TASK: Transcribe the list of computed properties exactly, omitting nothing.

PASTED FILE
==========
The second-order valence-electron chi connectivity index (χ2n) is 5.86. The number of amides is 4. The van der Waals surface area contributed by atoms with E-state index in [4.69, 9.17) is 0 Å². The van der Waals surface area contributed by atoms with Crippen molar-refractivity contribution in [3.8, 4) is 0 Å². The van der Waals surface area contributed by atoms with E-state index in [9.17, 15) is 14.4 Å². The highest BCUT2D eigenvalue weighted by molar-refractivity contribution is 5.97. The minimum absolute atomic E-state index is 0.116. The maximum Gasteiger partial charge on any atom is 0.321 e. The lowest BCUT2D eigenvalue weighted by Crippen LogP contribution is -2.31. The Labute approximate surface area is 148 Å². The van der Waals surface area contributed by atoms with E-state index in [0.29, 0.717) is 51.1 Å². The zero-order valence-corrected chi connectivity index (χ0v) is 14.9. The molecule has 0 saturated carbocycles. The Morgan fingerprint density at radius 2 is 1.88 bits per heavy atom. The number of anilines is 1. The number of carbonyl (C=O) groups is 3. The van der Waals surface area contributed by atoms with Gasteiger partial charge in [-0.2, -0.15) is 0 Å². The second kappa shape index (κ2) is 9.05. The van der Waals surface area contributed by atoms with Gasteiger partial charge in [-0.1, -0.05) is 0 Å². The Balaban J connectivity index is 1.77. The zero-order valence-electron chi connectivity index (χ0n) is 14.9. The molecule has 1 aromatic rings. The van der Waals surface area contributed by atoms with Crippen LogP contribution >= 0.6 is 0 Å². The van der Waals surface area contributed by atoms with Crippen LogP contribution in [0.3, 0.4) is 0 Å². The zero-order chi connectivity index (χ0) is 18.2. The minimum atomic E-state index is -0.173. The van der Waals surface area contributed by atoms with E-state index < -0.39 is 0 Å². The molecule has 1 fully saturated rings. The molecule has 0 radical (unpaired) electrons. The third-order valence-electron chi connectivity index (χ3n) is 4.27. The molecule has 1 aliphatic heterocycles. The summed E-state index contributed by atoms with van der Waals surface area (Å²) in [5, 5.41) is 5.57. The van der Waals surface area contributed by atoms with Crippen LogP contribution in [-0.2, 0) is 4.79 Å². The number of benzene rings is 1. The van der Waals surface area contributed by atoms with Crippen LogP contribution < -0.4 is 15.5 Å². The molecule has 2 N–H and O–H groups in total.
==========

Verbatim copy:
The second-order valence-electron chi connectivity index (χ2n) is 5.86. The number of amides is 4. The van der Waals surface area contributed by atoms with E-state index in [4.69, 9.17) is 0 Å². The van der Waals surface area contributed by atoms with Crippen molar-refractivity contribution in [3.8, 4) is 0 Å². The van der Waals surface area contributed by atoms with E-state index in [9.17, 15) is 14.4 Å². The highest BCUT2D eigenvalue weighted by molar-refractivity contribution is 5.97. The minimum absolute atomic E-state index is 0.116. The maximum Gasteiger partial charge on any atom is 0.321 e. The lowest BCUT2D eigenvalue weighted by Crippen LogP contribution is -2.31. The Labute approximate surface area is 148 Å². The van der Waals surface area contributed by atoms with E-state index in [0.29, 0.717) is 51.1 Å². The zero-order valence-corrected chi connectivity index (χ0v) is 14.9. The molecule has 0 saturated carbocycles. The Morgan fingerprint density at radius 2 is 1.88 bits per heavy atom. The number of anilines is 1. The number of carbonyl (C=O) groups is 3. The van der Waals surface area contributed by atoms with Gasteiger partial charge in [-0.2, -0.15) is 0 Å². The second kappa shape index (κ2) is 9.05. The van der Waals surface area contributed by atoms with Gasteiger partial charge in [-0.1, -0.05) is 0 Å². The Balaban J connectivity index is 1.77. The zero-order valence-electron chi connectivity index (χ0n) is 14.9. The molecule has 1 aromatic rings. The van der Waals surface area contributed by atoms with Crippen LogP contribution >= 0.6 is 0 Å². The van der Waals surface area contributed by atoms with Crippen LogP contribution in [0.3, 0.4) is 0 Å². The zero-order chi connectivity index (χ0) is 18.2. The minimum atomic E-state index is -0.173. The van der Waals surface area contributed by atoms with E-state index < -0.39 is 0 Å². The molecule has 1 fully saturated rings. The molecule has 0 radical (unpaired) electrons. The third-order valence-electron chi connectivity index (χ3n) is 4.27. The molecule has 1 aliphatic heterocycles. The summed E-state index contributed by atoms with van der Waals surface area (Å²) in [5, 5.41) is 5.57. The van der Waals surface area contributed by atoms with Crippen LogP contribution in [-0.2, 0) is 4.79 Å². The number of benzene rings is 1. The van der Waals surface area contributed by atoms with Crippen LogP contribution < -0.4 is 15.5 Å². The molecule has 2 N–H and O–H groups in total.